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1302201

William R. Day

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Day extols the slain President William McKinley:

“there has not been . . . and will not be any more beautiful and appropriate tribute

to the life and character of our departed friend”

William Rufus Day, 18491923.  Associate Justice, Supreme Court of the United States, 19031922; United States Secretary of State, 1898.  Very scarce Typed Letter Signed, William R. Day, one page, 8” x 10½”, on engraved stationery of the United States Circuit Court of Appeals, Judge’s Chambers, Canton, Ohio, March 19, 1902.

This is a very scarce letter from the future Supreme Court Justice.  Most of Day’s autograph material exists in the form of checks that he signed.  Letters are very difficult to find.  We have found only three other letters sold at auction since the mid 1990s.

Day, a fellow Ohioan, was extremely close to President William McKinley and served as McKinley’s legal and political advisor in his campaigns for Congress, for governor of Ohio, and for President of the United States.  In this letter, written just over six months after McKinley’s death from an assassin’s bullet, Day extols “the life and chracter” of the slain President.  Writing to Charles Emory Smith, Day says, in full:  “On my return from an absence of a few days I find copy of your address before the Legislature of New York at Albany on the life and character of the late President McKinley, sent to me as per my request to you when I saw you in Washington.  Permit me to say, that there has not been and, in my opinion, will not be any more appropriate and beautiful tribute to the life and character of our departed friend than is found in your address.  I am very grateful to you for favoring me with a copy.”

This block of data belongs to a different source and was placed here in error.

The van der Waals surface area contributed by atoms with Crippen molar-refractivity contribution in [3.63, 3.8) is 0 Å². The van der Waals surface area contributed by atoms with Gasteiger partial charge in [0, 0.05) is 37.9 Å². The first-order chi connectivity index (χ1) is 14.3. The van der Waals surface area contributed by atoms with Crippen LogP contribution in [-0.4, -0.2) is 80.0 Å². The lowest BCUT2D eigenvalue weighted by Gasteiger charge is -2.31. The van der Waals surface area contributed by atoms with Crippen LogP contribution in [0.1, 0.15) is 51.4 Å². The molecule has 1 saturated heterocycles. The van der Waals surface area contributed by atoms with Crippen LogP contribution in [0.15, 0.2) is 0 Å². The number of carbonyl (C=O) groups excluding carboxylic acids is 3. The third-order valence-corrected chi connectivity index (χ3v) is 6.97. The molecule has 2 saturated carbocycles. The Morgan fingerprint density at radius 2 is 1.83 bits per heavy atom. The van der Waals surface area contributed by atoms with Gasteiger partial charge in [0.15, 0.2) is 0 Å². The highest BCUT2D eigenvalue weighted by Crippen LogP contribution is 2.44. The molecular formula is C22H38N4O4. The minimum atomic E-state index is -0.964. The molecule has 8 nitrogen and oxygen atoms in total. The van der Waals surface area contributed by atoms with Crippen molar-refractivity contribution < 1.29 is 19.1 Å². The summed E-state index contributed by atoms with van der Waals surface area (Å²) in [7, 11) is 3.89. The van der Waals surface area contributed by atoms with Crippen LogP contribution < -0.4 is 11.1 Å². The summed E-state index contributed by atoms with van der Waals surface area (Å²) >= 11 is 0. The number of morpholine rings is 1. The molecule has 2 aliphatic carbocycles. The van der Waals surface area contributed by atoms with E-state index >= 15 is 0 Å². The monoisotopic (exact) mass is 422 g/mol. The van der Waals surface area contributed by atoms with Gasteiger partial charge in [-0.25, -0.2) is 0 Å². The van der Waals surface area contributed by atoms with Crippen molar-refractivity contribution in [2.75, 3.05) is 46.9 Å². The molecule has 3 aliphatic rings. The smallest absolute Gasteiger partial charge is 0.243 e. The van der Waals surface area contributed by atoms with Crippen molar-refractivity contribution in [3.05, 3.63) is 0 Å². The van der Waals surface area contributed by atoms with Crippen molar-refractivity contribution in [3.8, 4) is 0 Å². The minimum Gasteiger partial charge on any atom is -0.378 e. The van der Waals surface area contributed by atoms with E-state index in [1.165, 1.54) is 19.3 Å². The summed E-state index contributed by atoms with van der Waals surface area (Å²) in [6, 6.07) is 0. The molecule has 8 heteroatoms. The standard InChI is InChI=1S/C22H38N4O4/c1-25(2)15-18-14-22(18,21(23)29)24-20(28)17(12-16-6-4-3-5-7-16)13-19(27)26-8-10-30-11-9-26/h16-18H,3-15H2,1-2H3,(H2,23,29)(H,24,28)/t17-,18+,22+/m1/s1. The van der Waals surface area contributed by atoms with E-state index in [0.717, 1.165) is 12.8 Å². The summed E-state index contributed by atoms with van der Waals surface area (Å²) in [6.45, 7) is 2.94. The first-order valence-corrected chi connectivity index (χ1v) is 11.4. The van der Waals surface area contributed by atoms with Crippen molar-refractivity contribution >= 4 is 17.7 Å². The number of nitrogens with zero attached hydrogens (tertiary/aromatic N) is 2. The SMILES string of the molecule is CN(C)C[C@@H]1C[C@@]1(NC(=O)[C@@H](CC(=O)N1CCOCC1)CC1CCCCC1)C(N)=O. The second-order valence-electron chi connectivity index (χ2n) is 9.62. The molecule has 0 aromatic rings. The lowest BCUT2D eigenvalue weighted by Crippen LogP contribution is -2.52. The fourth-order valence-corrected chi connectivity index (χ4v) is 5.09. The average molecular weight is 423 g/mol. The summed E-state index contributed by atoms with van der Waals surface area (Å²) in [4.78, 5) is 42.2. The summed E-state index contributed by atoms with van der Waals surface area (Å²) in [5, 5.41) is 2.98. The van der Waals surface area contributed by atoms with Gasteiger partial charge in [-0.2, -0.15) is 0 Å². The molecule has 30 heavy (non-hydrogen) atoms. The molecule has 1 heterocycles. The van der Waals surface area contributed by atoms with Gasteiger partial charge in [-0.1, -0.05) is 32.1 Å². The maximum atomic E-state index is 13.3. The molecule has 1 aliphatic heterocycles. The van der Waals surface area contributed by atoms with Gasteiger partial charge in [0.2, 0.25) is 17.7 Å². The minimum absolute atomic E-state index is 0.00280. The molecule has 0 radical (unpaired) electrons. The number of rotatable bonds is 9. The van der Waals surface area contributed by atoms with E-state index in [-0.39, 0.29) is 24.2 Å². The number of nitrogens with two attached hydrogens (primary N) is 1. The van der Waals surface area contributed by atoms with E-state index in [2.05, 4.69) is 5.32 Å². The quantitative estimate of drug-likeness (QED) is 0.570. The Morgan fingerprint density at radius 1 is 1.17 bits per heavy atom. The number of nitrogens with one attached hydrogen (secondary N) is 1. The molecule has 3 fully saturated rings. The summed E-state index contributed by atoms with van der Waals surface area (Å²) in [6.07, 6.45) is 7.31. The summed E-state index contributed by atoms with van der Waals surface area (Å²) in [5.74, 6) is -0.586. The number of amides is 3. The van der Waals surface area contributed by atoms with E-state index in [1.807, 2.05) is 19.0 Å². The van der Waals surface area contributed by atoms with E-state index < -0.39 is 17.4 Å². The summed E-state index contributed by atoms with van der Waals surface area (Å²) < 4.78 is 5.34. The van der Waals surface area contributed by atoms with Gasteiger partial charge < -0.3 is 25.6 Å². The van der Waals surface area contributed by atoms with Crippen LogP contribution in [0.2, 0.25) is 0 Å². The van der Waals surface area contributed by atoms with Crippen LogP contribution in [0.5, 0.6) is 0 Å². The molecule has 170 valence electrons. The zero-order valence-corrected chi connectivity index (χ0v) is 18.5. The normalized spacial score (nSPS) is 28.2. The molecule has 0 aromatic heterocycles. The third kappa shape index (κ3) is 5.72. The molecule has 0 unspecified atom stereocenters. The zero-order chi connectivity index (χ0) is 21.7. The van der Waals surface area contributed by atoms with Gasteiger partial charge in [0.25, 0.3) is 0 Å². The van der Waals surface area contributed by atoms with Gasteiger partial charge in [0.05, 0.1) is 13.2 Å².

McKinley appointed Day to be Assistant Secretary of State but elevated him to Secretary when John Sherman proved ineffective.  Following the Spanish-American War, however, Day left the State Department to lead the United States delegation to the Paris peace conference.  Once peace was concluded in December 1898, McKinley appointed Day to a seat on the United States Court of Appeals for the Sixth Circuit, which includes Ohio.  After McKinley’s death, President Theodore Roosevelt elevated Day to the Supreme Court, where he generally sided with Roosevelt and the government against large trust interests—views that McKinley himself likely would not have favored.

Charles Emory Smith (1842-1908), to whom Day wrote this letter, was an American journalist and political leader.  Smith had served as Postmaster General under McKinley and then Roosevelt before leaving the Cabinet in January 1902.  He was a lifelong Republican who helped draft much of the 1896 Republican platform upon which McKinley ran.  As Postmaster General, he was largely responsible for development of the rural free delivery system.  He left to return to the Philadelphia Press. 

This letter is particularly nice.  It has two vertical and one horizontal mailing folds.  One of the vertical folds goes through the “W” in Day’s fountain pen signature.  There are small reciprocal stains in the upper and lower right blank areas.  Overall the letter is in fine condition.

Unframed.  Click here for information about custom framing this piece.

 

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$375.00

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The watermark does not appear on the actual item.

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